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Backcountry Water Treatment Part 3: What is in Backcountry Water?

12:01 a.m. on December 1, 2008 (EST)
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This thread is for comments on the article "Backcountry Water Treatment Part 3: What is in Backcountry Water?"

Biological, chemical, and aesthetic contaminants can be found in any water source, even in the backcountry, potentially ruining a trip. And you can’t tell just by looking.

Full article at http://www.trailspace.com/articles/backcountry-water-treatment-part-3.html

10:32 p.m. on December 17, 2008 (EST)
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The author writes, "For example, studies in the Sierra have found front-country streams (at the trailhead) that have virtually no contamination, while some streams far from the trailhead and not frequented by humans or pack animals have a high concentration of biological contaminants."

It would be nice if the author provided citations for those studies. For example, one study I am familiar with sampled animal stools along the trail, found microbial contaminates (not surprising), and concluded that the stream water couldn't be trusted. Pretty poor study in my opinion.

11:58 a.m. on December 18, 2008 (EST)
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Re: Backcountry Water Treatment Part 3: What is in Backcountry Water?

Ska-T,
The article (series) was long as it is, and not intended as a complete scholarly article. However, you can easily find the articles in a quick Google search. One obvious place with lots of citations is the wikipedia article - http://en.wikipedia.org/wiki/Potability_of_backcountry_water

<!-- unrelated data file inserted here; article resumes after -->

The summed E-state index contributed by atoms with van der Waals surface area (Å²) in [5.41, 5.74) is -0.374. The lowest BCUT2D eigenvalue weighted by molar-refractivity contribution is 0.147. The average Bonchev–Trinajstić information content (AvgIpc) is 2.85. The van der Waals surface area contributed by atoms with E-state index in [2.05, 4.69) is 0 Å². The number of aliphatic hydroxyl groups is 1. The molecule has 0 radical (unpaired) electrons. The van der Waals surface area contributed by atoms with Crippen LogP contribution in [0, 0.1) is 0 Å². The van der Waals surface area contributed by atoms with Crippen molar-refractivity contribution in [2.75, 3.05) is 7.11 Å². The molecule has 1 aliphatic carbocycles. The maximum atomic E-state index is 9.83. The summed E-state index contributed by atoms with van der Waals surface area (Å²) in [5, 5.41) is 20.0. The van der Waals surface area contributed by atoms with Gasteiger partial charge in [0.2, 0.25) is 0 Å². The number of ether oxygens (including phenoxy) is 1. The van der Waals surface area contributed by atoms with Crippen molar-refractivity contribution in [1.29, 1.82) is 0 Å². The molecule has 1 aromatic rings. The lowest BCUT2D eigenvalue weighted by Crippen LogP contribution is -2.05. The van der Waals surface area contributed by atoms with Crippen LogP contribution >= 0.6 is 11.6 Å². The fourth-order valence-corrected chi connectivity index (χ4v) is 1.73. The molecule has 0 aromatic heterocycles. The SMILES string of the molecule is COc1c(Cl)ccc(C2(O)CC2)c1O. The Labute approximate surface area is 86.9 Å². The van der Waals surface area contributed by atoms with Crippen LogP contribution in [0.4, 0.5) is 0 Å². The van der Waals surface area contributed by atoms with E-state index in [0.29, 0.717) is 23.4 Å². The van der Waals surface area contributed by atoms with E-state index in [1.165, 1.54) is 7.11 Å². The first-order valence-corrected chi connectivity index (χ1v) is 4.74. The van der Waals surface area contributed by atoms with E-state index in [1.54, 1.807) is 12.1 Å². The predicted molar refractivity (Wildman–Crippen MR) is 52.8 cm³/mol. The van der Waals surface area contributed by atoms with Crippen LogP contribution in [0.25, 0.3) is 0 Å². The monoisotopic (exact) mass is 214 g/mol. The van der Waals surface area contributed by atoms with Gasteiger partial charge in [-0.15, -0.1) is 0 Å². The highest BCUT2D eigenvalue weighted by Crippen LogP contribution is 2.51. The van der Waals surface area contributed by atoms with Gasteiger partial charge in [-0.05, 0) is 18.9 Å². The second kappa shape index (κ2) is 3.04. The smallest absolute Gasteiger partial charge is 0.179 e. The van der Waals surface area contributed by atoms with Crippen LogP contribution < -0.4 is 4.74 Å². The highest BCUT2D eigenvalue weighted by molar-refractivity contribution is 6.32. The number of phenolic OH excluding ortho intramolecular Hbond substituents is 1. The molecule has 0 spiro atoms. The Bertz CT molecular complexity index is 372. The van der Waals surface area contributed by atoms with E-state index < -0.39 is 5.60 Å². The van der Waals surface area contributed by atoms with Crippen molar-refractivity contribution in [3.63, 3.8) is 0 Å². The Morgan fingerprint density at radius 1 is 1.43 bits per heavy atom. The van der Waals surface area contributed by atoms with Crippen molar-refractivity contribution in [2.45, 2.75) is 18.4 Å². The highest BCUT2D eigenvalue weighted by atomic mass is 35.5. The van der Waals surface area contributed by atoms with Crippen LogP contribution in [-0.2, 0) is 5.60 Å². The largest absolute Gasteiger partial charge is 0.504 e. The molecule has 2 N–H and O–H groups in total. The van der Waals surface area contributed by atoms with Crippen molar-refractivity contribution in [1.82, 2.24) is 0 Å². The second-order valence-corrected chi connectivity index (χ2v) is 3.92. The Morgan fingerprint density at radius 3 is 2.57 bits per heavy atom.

A more scholarly look that is on the web is in publications of the Wilderness Medicine Society. This article http://www.wemjournal.org/wmsonline/?request=get-document&issn=1080-6032&volume=015&issue=04&page=0235 covers a lot of the ground.

The following is from Welch's article -

It might well be argued that it “couldn't hurt,” even if universal water treatment were unnecessary. This attitude, unfortunately, overlooks a major issue in wilderness education and human nature. The public's attention span for health advice is not limitless. If our objective is to protect the backcountry user from enteric infection, then we should emphasize the overwhelming evidence showing that assiduous hand-washing or using alcohol-based hand cleansers is by far the most important strategy. It must be impressed upon backpackers (just as it is impressed upon health care, food industry, and daycare workers) that stopping hand-to-mouth spread is the key to preventing gastrointestinal infection. Diluting this message with unfounded concerns about wilderness water quality or the relative merits of various water-treatment methods serves no useful purpose.

However, these go way beyond the aim of my series.

1:32 p.m. on December 18, 2008 (EST)
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Thanks for the info, Bill.

I'll add a brief notation if possible within the article linking to these for more info.

April 20, 2014
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